Mahmoud Abdul-Rauf Rumors
How are you feeling and processing everything right now? Mahmoud Abdul-Rauf: Outraged. But this is a feeling I’ve been having for many, many years, and I think Black people in general [have]. To constantly wake up to televised and broad-daylight public executions in what we would classify as the murder of Black people, with George Floyd being the most recent and visible casualty. It’s reminiscent of when you reach back in history where people used to send postcards of lynchings and burnings and mutilated bodies to share with their loved ones and their friends. Now it’s just video shared and it’s on television.
“But at that period of time, I was asking us to boycott in order to create some type of an ownership, black ownership within the league, having a league look reflective on the ownership level to what was on the court,” Hodges added. “And it continues today. You know, I seen yesterday, where the league is talking about some type of racial justice committee or whatever. I’m glad to see that. Hopefully, they’ll bring in Mahmoud Abdul-Rauf and myself and other players who I’m sure feel like they have been castigated in the past.”
David Fizdale: No matter how powerful, how rich or how famous you become, racism is an inevitable obstacle that black men face. As Colin Kaepernick took a knee during the national anthem, many of us in the sports world were asked, “What will you do?” While leading my team, would I kneel in support of Kaep? My answer was simple: If my team kneels, then I’m kneeling. This would no doubt anger some, and I asked myself, “Should I just shut up and coach?” Our team at that time decided not to kneel, but a big part of me lives in regret for not taking a knee. If more of us took that knee, where would we be as a country today? I don’t know. There was also a part of me that feared that protest would be putting my career at risk. Just like Kaep, Mahmoud Abdul-Rauf or Muhammad Ali, who all had their careers damaged for protesting injustice.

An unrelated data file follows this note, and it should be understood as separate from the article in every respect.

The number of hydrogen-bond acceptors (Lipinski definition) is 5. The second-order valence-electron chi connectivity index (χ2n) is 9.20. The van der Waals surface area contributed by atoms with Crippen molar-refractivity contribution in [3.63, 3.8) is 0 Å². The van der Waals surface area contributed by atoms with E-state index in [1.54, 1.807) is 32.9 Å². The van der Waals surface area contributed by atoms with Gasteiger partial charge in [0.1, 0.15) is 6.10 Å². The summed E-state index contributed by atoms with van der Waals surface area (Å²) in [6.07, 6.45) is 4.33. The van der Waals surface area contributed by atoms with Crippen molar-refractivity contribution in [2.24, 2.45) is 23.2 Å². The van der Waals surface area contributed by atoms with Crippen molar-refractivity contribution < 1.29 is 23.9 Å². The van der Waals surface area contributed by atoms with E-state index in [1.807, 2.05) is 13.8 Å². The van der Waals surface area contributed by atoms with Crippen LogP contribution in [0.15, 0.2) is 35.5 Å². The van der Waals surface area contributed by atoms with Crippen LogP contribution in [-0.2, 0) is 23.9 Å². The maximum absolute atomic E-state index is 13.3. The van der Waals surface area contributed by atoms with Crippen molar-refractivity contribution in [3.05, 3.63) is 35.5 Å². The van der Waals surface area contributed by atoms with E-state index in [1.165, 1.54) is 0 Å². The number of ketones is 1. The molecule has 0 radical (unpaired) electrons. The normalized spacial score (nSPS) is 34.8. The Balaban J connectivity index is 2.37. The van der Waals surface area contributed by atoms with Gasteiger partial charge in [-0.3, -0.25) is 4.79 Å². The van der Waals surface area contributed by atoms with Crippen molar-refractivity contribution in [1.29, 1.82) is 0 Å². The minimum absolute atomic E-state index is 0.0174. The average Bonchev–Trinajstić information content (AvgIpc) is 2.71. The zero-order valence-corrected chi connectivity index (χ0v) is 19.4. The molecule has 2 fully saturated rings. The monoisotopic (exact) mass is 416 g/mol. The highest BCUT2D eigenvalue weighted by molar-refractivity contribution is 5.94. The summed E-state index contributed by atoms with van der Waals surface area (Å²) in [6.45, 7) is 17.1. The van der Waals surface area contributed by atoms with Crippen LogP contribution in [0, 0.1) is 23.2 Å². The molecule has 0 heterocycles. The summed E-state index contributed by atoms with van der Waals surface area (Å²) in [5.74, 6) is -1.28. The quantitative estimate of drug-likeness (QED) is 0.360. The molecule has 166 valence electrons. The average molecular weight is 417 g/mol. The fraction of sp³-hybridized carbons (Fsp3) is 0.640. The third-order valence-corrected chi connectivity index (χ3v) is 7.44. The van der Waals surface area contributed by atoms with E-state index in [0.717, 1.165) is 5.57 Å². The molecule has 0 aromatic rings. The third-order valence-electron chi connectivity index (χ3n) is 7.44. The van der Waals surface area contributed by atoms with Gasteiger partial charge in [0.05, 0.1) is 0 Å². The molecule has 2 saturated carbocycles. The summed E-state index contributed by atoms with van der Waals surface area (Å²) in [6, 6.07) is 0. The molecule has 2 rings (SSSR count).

LSU now has quite a starting five of great names on display in the Pete Maravich Assembly Center. Mahmoud Abdul-Rauf’s name and No. 35 jersey joined the numbers and names of Maravich, Bob Pettit, Rudy Macklin and Shaquille O’Neal on Saturday in a halftime ceremony during the Tigers’ 64-50 win over Texas A&M.
Abdul-Rauf, who played under his given name Chris Jackson at LSU from 1988-90, received a standing ovation as he was honored at midcourt, surrounded by four of his five children, LSU teammates, former LSU coach Dale Brown and Pettit. “Never could I have written this story for myself, to be in this position, 30 years later, and have my jersey retired,” Abdul-Rauf said.
Also attending the game was former NFL quarterback Colin Kaepernick, who like Abdul-Rauf in his NBA days has been a lightning rod for bringing attention to social justice causes. Kapernick remained in the stands during the halftime ceremony.